(iii) There would appear to be no grounds for assuming that she will relax her offensive. She is a partner of the Axis and it is to her interest to co-operate in the defeat and destruction of the United Nations. The choices appear to be an attack on Russia, on India or in the Southwest Pacific Area.

(iv) As to the probable direction or directions in which Japan will move, the Mandated Islands, with their naval and air bases, afford a substantial measure of defence to her eastern flank until they are captured by amphibious operations. Within the area now controlled by her, Japan is able to follow her earlier practice of concentrating superior force at the point of contact and she is able to launch a powerful attack against the Southwest Pacific Area.

(v) A similar scale of attack on India cannot be made from a comparably secure position insofar as bases are concerned, as the line of communication in the Indian Ocean is much more vulnerable to a flank attack. Also there would be a dispersion of naval strength west and east of Singapore which would handicap the concentration of the Japanese fleet to cope with a fleet action by the United States Fleet in the Pacific Ocean. The circumstances for an offensive against India are not so favourable for a successful outcome as those against the Southwest Pacific Area.

(vi) It would, therefore, appear, from the Japanese point of view, that the soundest course would be to move against the Southwest Pacific Area first and leave India alone until the results of these operations are ascertained.

(vii) In view of this probable course of action that is open to the enemy, it is of vital importance to ensure that the forces in the Southwest Pacific Area are sufficient to ensure its successful defence. As General Wavell said when Commander-in-Chief of the A.B.D.A. Area, the Japanese drive must be stopped by making a stand and fighting him somewhere. Australia, with its manpower and resources, is the last area in the Southwest Pacific where this is possible. If, at the same time, Japanese home territory, overseas bases and lines of communication can be regularly raided, the maximum defensive-offensive will be developed. The defensive position having been secured, an offensive strategy can be adopted as soon as the necessary forces are gathered.

(viii) The advantages of this course of action are several. It would ensure the security of the Southwest Pacific Area. It would be the best means of protecting India. It would provide a second front for assistance to the Russians by relieving pressure on Siberia and releasing forces for use on the European front or by enabling Russia rejoin with the United Nations in the early defeat of Japan, when the entire effort could be concentrated on Germany.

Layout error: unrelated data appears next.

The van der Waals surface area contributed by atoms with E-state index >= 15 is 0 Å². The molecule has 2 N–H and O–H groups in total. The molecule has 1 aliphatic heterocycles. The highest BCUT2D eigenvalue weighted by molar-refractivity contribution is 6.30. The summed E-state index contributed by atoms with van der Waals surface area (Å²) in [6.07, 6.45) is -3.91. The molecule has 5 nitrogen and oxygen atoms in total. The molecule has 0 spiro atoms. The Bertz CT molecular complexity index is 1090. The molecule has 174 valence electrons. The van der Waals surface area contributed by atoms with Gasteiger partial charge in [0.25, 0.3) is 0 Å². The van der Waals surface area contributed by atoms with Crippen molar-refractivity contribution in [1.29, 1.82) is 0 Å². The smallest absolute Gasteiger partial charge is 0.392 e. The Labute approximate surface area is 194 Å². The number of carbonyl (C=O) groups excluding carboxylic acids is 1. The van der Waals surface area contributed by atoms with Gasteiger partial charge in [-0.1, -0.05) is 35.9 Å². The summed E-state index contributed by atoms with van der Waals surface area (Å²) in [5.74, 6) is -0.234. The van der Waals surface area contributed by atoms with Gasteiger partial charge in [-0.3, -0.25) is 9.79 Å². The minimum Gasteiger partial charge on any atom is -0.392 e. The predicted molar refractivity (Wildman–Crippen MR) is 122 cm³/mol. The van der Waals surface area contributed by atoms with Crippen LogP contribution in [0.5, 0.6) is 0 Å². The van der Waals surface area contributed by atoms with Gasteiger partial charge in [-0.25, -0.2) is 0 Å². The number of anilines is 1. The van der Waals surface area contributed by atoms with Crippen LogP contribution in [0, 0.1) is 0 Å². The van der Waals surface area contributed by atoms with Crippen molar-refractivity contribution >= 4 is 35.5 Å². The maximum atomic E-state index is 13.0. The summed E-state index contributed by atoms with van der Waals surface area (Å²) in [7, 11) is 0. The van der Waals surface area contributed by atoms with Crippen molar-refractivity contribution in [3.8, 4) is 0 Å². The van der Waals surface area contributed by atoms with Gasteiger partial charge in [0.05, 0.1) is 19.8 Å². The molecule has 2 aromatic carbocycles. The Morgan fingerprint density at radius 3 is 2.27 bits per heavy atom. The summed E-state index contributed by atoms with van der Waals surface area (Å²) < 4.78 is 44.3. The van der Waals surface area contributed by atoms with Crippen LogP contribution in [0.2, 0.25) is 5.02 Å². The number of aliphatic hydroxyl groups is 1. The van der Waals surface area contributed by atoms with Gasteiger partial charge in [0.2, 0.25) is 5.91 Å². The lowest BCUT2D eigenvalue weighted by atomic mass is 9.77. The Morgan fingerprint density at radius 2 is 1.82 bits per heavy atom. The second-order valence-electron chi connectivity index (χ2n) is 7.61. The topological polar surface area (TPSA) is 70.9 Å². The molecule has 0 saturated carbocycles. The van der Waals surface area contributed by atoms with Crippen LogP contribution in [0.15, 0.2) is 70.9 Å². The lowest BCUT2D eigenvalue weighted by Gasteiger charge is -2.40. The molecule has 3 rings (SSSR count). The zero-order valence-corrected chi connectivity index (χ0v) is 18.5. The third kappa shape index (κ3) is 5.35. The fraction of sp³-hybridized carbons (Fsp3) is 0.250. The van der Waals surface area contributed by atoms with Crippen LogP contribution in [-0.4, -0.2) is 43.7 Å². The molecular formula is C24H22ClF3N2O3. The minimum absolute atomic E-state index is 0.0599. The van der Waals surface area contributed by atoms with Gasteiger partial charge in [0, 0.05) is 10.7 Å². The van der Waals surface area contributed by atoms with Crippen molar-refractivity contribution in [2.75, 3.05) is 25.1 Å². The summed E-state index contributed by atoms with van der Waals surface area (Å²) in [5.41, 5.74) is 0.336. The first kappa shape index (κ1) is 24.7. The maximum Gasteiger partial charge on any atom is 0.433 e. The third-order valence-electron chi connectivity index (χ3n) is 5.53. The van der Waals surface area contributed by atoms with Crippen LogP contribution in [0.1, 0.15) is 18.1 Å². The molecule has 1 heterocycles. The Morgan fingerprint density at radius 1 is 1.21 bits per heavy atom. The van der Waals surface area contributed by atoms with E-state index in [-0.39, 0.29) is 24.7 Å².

Finally, a large-scale offensive can be staged more easily and quickly in the Southwest Pacific Area than in any other area.

(ix) If Japan should move in force against Australia and obtain a foothold, as threatened to occur last week with the Coral Sea action, it may be too late to send assistance. Possibly in the long run the territory might be recovered but the country may have been ravished and the people largely decimated. History would gravely indict such a happening to a nation which sacrificed 60,000 of its men on overseas battlefields in the last war and, at its peril, has sent its naval, military and air forces to fight overseas in this one. In the defence of Britain, after the fall of France, there still remained the Navy and Air Force to repel the invader and the Air Force did so. Australia is not so favourably placed. It is a vast territory with poor communications, a small naval squadron, a relatively small army, neither adequately equipped nor fully trained, and a small air force. With superior sea power the enemy can bring to bear superior force and can sever or seriously harass the lines of communication for overseas supplies. It is imperatively and vitally urgent to strengthen this base while time and circumstances permit.

(x) The defence of the Southwest Pacific Area is an obligation of the United Nations, who have approved the directive of the Commander-in-Chief and appointed him to the supreme command. It devolves on them to provide the forces required. Australia is developing its maximum potential, but it is not sufficient, as the Commander-in-Chief has already stated. The deficiency must come from elsewhere and come quickly. [6]


1 Document 486.

2 Allied Supreme Commander in the South-West Pacific Area.

3 On 7-8 May Allied and Japanese warships fought a major battle in the Coral Sea. Each side lost one aircraft carrier but strategically the result favoured the Allies, since it forestalled a Japanese invasion of Port Moresby. Japanese surface vessels never again operated so fir to the south.

4 Franklin D. Roosevelt.

5 Chief of Staff, U.S. Army.

6 The third paragraph (apart from the first four words of the first sentence and the whole of the second sentence) and the sixth paragraph of this cablegram were repeated to the Legation in Washington on 14 May for delivery to Roosevelt. See cablegram 97 on file AA:A981, War 33, attachment C.